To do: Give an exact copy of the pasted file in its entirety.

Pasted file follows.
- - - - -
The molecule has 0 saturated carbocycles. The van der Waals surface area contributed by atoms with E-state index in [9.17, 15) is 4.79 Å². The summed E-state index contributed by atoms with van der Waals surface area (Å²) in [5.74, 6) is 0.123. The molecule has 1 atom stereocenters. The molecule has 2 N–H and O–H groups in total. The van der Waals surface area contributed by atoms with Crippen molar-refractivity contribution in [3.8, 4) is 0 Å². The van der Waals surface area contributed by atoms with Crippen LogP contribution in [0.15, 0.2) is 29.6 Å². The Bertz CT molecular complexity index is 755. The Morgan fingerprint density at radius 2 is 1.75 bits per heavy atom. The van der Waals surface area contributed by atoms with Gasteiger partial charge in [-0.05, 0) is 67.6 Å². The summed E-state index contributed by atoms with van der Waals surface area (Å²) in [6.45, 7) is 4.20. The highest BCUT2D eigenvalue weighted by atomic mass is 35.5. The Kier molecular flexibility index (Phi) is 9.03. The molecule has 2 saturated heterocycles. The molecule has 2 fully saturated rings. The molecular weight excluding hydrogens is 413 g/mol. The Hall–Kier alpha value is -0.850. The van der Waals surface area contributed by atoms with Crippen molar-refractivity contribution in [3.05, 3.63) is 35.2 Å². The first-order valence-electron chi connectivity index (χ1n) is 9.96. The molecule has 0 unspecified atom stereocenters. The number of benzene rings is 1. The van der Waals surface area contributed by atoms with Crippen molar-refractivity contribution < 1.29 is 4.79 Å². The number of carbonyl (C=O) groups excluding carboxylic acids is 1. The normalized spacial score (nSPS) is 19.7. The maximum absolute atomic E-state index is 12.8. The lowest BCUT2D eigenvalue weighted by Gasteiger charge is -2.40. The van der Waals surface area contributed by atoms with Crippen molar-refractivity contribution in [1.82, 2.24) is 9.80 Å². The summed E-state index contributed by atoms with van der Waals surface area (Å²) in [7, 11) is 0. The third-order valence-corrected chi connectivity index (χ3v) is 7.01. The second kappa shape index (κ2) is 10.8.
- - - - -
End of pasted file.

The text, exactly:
The molecule has 0 saturated carbocycles. The van der Waals surface area contributed by atoms with E-state index in [9.17, 15) is 4.79 Å². The summed E-state index contributed by atoms with van der Waals surface area (Å²) in [5.74, 6) is 0.123. The molecule has 1 atom stereocenters. The molecule has 2 N–H and O–H groups in total. The van der Waals surface area contributed by atoms with Crippen molar-refractivity contribution in [3.8, 4) is 0 Å². The van der Waals surface area contributed by atoms with Crippen LogP contribution in [0.15, 0.2) is 29.6 Å². The Bertz CT molecular complexity index is 755. The Morgan fingerprint density at radius 2 is 1.75 bits per heavy atom. The van der Waals surface area contributed by atoms with Gasteiger partial charge in [-0.05, 0) is 67.6 Å². The summed E-state index contributed by atoms with van der Waals surface area (Å²) in [6.45, 7) is 4.20. The highest BCUT2D eigenvalue weighted by atomic mass is 35.5. The Kier molecular flexibility index (Phi) is 9.03. The molecule has 2 saturated heterocycles. The molecule has 2 fully saturated rings. The molecular weight excluding hydrogens is 413 g/mol. The Hall–Kier alpha value is -0.850. The van der Waals surface area contributed by atoms with Crippen molar-refractivity contribution in [3.05, 3.63) is 35.2 Å². The first-order valence-electron chi connectivity index (χ1n) is 9.96. The molecule has 0 unspecified atom stereocenters. The number of benzene rings is 1. The van der Waals surface area contributed by atoms with Crippen molar-refractivity contribution < 1.29 is 4.79 Å². The number of carbonyl (C=O) groups excluding carboxylic acids is 1. The normalized spacial score (nSPS) is 19.7. The maximum absolute atomic E-state index is 12.8. The lowest BCUT2D eigenvalue weighted by Gasteiger charge is -2.40. The van der Waals surface area contributed by atoms with Crippen molar-refractivity contribution in [1.82, 2.24) is 9.80 Å². The summed E-state index contributed by atoms with van der Waals surface area (Å²) in [7, 11) is 0. The third-order valence-corrected chi connectivity index (χ3v) is 7.01. The second kappa shape index (κ2) is 10.8.